Report on Grimsvotn (Iceland) — 5 October-11 October 2022
Smithsonian / US Geological Survey Weekly Volcanic Activity Report,
5 October-11 October 2022
Managing Editor: Sally Kuhn Sennert
Please cite this report as:
Global Volcanism Program, 2022. Report on Grimsvotn (Iceland). In: Sennert, S K (ed.), Weekly Volcanic Activity Report, 5 October-11 October 2022. Smithsonian Institution and US Geological Survey.
64.416°N, 17.316°W; summit elev. 1719 m
All times are local (unless otherwise noted)
Icelandic Meteorological Office (IMO) reported that recent GPS measurements indicated that the ice sheet had subsided about 3 m and the lake beneath the glacier at Grímsvötn had begun to drain, though the water had not reached the glacier’s margins. IMO forecasted a small jökulhlaup and raised the Aviation Color Code to Yellow (the second lowest level on a four-color scale) on 10 October. The report noted that neither seismicity nor gas emissions were elevated, though activity at the volcano had been increasing over time. Notably, a pulse of seismic tremor was recorded for about an hour during the previous week, and magmatic gases were measured in fumarolic plumes in 2020. By 12 October the outflow of water was about 300 cubic meters per second, with the onset of the jökulhlaup occurring slower than initially calculated, and the ice sheet had subsided a total of 7 m. The flooding was likely going to be equal to that seen during the summer and would likely not impact bridges or structures.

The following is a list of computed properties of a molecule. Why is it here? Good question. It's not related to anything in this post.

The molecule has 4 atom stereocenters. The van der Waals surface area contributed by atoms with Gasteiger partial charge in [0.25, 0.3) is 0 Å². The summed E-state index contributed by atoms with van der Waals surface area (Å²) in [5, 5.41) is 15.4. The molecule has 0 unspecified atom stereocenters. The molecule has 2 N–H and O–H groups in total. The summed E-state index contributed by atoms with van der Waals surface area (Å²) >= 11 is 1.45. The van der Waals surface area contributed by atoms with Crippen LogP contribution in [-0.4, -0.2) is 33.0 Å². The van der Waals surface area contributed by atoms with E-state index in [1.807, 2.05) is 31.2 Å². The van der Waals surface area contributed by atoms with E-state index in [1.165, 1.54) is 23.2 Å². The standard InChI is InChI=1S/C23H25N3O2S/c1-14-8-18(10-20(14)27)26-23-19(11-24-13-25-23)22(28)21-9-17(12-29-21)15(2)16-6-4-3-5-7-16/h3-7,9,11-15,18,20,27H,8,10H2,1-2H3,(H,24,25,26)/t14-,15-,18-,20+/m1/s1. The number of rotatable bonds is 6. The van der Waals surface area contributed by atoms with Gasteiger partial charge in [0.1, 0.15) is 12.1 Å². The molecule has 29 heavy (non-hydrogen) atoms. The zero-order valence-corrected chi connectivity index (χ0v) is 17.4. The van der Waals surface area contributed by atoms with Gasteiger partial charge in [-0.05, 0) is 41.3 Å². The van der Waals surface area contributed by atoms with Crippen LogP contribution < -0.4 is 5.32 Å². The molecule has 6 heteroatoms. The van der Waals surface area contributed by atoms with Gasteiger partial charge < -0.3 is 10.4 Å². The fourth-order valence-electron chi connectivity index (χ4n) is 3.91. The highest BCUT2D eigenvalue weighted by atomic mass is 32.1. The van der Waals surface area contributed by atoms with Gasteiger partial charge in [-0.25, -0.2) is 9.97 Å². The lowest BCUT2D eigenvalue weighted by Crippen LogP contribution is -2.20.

Geological Summary. Grímsvötn, Iceland's most frequently active volcano in recent history, lies largely beneath the vast Vatnajökull icecap. The caldera lake is covered by a 200-m-thick ice shelf, and only the southern rim of the 6 x 8 km caldera is exposed. The geothermal area in the caldera causes frequent jökulhlaups (glacier outburst floods) when melting raises the water level high enough to lift its ice dam. Long NE-SW-trending fissure systems extend from the central volcano. The most prominent of these is the noted Laki (Skaftar) fissure, which extends to the SW and produced the world's largest known historical lava flow in 1783. The 15 km3 basaltic Laki lavas were erupted over a 7-month period from a 27-km-long fissure system. Extensive crop damage and livestock losses caused a severe famine that resulted in the loss of one-fifth of the population of Iceland.